After showing a consistent upwards trend, the proportion of homes selling at a loss across the country has eased over the final quarter of 2012. Based on all dwelling sales over the December quarter 2012, 12.5% of all properties sold for less than their initial purchase price compared to 32.1% of homes selling for more than double their original purchase price. The result highlights that many vendors continue to enjoy a significant profit on the sale of their home, with 45.1% of all home sales over the quarter realising a profit of more than 50% greater than the purchase price.
As the above graph shows, the instance of homes selling at a loss has eased over recent months, but on an historic basis the trend remains at elevated levels. On the other hand, the proportion of homes selling for more than double their purchase price is at low levels after trending lower over recent times. The proportion of homes sold at a loss has eased from an historic high of 13.5% of all sales over the three months to September 2012. Although 13.5% of properties sold at a loss over the September 2012 quarter, 30.9% of all homes still sold for more than double their initial purchase price.
The important thing to note with this data is that just because a person has sold at a loss it doesn’t necessarily indicate financial strain. Some vendors are obviously willing to take a loss on the sale of their home if they are re-purchasing at what they perceive to be a lower price. The most recent housing loan arrears figures published by the Reserve Bank showed that around 0.6% of all loans across the country were past 90 days due. Nevertheless, there are regions across the country which are of concern because of the high proportion of homes selling at a loss.
Across individual capital city housing markets, the proportion of homes sold at a loss over the December quarter 2012 ranges from 5.3% of homes in Canberra and Darwin to 18.9% in Brisbane. On the other hand, the instance of homes selling for more than double their initial purchase price was as high as 43.0% in Perth and as little as 26.4% in Sydney. It is, of course, a concern that almost one in five homes sold in Brisbane over the quarter sold at a loss. However, the majority of homes still showed a profit on sale. Across the combined capital cities, the instances of loss are much lower than those nationally. Over the December 2012 quarter, 9.9% of capital city house sales were made at a loss, compared to 33.2% of sales at prices that were greater than double the original purchase price.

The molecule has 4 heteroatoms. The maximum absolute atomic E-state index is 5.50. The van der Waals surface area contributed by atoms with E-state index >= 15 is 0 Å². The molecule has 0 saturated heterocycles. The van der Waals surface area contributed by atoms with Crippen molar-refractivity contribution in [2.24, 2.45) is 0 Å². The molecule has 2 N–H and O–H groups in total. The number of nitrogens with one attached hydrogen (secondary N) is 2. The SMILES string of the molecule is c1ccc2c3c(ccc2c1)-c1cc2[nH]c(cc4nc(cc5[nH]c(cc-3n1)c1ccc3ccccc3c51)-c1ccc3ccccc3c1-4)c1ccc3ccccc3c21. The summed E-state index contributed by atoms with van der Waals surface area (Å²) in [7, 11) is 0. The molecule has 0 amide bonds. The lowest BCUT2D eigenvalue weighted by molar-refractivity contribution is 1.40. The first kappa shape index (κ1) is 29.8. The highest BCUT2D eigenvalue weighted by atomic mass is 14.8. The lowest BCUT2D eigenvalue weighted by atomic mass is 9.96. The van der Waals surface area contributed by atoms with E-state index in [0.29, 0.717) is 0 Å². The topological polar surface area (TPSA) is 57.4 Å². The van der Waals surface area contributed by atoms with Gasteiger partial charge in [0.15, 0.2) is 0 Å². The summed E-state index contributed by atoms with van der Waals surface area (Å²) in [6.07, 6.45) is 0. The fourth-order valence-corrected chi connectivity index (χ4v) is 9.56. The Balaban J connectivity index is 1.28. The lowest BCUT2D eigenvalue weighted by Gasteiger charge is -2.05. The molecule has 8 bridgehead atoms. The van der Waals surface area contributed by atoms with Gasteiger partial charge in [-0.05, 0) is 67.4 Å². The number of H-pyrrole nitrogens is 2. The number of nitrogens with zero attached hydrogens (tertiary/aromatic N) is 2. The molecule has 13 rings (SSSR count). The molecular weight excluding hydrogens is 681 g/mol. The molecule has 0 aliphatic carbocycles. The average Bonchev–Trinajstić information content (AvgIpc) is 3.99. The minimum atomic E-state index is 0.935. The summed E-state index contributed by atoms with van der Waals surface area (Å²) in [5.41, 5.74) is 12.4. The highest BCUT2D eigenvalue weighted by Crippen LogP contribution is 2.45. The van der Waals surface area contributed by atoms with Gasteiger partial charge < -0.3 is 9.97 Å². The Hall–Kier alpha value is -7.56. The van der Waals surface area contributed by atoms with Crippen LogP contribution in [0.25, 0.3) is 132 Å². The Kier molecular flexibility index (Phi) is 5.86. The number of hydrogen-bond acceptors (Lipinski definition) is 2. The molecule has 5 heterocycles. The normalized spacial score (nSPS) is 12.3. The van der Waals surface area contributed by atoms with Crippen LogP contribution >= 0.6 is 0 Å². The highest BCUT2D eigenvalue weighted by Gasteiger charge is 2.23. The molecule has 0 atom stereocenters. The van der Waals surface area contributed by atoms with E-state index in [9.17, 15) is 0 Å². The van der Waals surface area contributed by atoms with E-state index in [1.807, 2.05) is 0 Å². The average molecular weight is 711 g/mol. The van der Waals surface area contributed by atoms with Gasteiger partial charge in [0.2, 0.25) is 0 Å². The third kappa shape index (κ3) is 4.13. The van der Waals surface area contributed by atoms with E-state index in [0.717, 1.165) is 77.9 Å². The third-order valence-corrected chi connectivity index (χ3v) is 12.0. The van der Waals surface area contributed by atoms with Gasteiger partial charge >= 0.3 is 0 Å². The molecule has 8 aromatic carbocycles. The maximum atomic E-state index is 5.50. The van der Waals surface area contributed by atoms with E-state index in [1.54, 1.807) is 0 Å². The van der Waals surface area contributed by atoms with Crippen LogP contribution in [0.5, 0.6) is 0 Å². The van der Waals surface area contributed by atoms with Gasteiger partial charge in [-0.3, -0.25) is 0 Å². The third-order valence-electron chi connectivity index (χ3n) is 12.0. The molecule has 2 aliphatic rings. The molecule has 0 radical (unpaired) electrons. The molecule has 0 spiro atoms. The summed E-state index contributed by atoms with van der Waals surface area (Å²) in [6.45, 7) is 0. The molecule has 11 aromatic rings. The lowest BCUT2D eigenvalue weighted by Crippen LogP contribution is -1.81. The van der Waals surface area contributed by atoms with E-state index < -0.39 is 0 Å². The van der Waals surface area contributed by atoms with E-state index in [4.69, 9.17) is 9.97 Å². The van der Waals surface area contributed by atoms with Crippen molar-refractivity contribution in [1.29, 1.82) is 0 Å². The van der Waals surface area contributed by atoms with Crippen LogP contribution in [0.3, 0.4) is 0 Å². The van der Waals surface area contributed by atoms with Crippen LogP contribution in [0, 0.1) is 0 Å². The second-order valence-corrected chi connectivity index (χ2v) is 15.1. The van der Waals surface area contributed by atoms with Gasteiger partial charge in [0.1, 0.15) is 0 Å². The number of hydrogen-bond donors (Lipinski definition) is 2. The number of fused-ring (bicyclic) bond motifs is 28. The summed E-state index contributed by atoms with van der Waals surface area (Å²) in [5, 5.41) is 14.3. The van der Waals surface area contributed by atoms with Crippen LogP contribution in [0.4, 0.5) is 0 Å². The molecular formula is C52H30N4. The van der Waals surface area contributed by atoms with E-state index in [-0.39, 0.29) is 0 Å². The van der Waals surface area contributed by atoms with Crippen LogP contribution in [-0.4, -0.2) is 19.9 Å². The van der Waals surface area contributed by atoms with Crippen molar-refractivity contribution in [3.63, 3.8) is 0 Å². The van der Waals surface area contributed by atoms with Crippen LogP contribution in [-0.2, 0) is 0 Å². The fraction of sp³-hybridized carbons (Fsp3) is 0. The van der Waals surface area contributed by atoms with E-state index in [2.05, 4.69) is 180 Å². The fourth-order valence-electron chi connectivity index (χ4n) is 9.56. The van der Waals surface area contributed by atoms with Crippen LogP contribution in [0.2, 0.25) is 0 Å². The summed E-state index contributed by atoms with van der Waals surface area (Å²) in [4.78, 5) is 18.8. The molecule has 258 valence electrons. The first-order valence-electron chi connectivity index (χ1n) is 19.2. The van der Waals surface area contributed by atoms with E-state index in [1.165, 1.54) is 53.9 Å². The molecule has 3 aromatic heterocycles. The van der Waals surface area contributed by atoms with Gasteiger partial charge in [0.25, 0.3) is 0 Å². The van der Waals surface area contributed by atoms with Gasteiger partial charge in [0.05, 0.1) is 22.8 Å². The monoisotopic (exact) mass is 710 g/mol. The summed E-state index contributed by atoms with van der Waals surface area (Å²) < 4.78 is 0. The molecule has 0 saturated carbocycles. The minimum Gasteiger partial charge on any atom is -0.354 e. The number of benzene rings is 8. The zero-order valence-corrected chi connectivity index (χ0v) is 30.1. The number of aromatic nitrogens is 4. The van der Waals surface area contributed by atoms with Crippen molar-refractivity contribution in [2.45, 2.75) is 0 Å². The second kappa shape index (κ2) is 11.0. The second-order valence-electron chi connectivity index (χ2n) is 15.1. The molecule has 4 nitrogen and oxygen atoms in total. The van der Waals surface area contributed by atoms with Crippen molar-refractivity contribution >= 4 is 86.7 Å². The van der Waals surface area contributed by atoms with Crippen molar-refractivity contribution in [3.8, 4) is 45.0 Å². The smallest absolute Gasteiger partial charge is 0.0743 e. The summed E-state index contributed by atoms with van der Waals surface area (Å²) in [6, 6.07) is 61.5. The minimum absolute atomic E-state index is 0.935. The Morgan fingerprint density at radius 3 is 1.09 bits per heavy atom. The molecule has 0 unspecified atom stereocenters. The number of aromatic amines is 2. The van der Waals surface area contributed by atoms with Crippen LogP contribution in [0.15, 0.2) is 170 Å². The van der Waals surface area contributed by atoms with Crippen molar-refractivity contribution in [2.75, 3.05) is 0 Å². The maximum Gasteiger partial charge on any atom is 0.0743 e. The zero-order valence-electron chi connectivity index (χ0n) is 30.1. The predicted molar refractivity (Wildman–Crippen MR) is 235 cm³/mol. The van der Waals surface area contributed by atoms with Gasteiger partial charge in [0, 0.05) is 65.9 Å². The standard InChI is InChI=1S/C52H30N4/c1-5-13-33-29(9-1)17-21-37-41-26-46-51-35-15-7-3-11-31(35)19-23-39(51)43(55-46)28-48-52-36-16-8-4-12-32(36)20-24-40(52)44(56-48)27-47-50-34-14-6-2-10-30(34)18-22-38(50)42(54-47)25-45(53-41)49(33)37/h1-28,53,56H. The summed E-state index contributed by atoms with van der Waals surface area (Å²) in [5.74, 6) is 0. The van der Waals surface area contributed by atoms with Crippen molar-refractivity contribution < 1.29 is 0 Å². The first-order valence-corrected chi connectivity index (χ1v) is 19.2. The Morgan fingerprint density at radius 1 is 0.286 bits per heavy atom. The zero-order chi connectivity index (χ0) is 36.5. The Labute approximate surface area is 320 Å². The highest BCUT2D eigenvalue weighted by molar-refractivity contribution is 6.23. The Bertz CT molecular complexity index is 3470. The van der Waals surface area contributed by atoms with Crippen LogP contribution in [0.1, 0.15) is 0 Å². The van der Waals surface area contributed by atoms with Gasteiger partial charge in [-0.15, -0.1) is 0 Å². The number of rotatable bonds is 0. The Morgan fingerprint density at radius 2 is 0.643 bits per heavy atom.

Throughout non-capital city housing markets the instances of loss has been quite varied. Coastal markets which are associated with tourism and were formerly popular with ‘sea changers’ have typically incurred the greatest proportion of loss-making home sales. Conversely, regions linked to the mining and resource sector have typically been much less inclined to incur a significant loss on the sale of a home.
Queensland’s Gold Coast, Sunshine Coast and Far North (which includes Cairns) regions have recorded the greatest proportion of homes selling at a loss over the quarter. These three regions have recorded 39.4%, 34.5% and 33.8% of homes respectively selling at a loss over the quarter. Most of the other regions which have realised the greatest proportion of sales at a loss are prominent coastal housing markets.
Regional markets that are linked to the mining and resources sector have generally seen the lowest instances of loss over the quarter. It is important to note that the turnover of stock in many of these regions is quite low due to limited housing stock across these markets. The Far West region of New South Wales has recorded no sales at a loss over the quarter while Western Australia’s Pilbara region has only seen 2.3% of all sales at a loss and North Western New South Wales has recorded 4.3% of all home sales at a loss.
Overall, in certain areas there has been a high proportion of homes sold at a loss over the quarter. However, it is encouraging to see that the instances of loss broadly across the country is falling. The regions most susceptible to losses are the coastal markets, which were very popular with ‘sea changers’ in the lead up to the financial crisis, as well as being popular locations for holiday homes. As demand has fallen, vendors have had to significantly drop their prices in order to sell in these regions. This is reflected in the fact that certain markets are seeing a large proportion of homes selling at below their previous purchase price. The better news is that there is not one region across Australia where the majority of sales are occurring at a price below the previous purchase and subsequently most vendors are realising some form of profit on the sale of their home.
Cameron Kusher is senior research analyst at RP Data.
Photo by John Nuttall, courtesty of Flickr